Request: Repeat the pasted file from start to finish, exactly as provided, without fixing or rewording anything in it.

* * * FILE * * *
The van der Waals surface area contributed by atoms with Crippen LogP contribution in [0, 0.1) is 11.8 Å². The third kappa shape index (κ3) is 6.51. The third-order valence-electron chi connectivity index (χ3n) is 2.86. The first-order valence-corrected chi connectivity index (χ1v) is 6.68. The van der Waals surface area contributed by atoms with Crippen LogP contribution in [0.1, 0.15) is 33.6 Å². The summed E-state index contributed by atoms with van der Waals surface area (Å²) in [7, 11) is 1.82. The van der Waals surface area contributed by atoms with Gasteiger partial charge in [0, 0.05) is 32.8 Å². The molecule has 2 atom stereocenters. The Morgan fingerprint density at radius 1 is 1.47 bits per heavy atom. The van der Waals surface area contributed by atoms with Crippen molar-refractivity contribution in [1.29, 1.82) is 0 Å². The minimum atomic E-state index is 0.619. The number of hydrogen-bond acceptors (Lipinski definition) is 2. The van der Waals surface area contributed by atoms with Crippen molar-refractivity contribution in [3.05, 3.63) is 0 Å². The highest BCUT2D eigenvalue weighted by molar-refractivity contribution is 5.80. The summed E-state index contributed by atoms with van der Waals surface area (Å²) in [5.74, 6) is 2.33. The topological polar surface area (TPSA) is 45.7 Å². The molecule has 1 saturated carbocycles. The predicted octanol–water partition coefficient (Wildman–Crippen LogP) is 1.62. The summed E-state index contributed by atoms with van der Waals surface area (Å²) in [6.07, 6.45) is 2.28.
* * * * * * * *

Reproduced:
The van der Waals surface area contributed by atoms with Crippen LogP contribution in [0, 0.1) is 11.8 Å². The third kappa shape index (κ3) is 6.51. The third-order valence-electron chi connectivity index (χ3n) is 2.86. The first-order valence-corrected chi connectivity index (χ1v) is 6.68. The van der Waals surface area contributed by atoms with Crippen LogP contribution in [0.1, 0.15) is 33.6 Å². The summed E-state index contributed by atoms with van der Waals surface area (Å²) in [7, 11) is 1.82. The van der Waals surface area contributed by atoms with Gasteiger partial charge in [0, 0.05) is 32.8 Å². The molecule has 2 atom stereocenters. The Morgan fingerprint density at radius 1 is 1.47 bits per heavy atom. The van der Waals surface area contributed by atoms with Crippen molar-refractivity contribution in [1.29, 1.82) is 0 Å². The minimum atomic E-state index is 0.619. The number of hydrogen-bond acceptors (Lipinski definition) is 2. The van der Waals surface area contributed by atoms with Crippen molar-refractivity contribution in [3.05, 3.63) is 0 Å². The highest BCUT2D eigenvalue weighted by molar-refractivity contribution is 5.80. The summed E-state index contributed by atoms with van der Waals surface area (Å²) in [5.74, 6) is 2.33. The topological polar surface area (TPSA) is 45.7 Å². The molecule has 1 saturated carbocycles. The predicted octanol–water partition coefficient (Wildman–Crippen LogP) is 1.62. The summed E-state index contributed by atoms with van der Waals surface area (Å²) in [6.07, 6.45) is 2.28.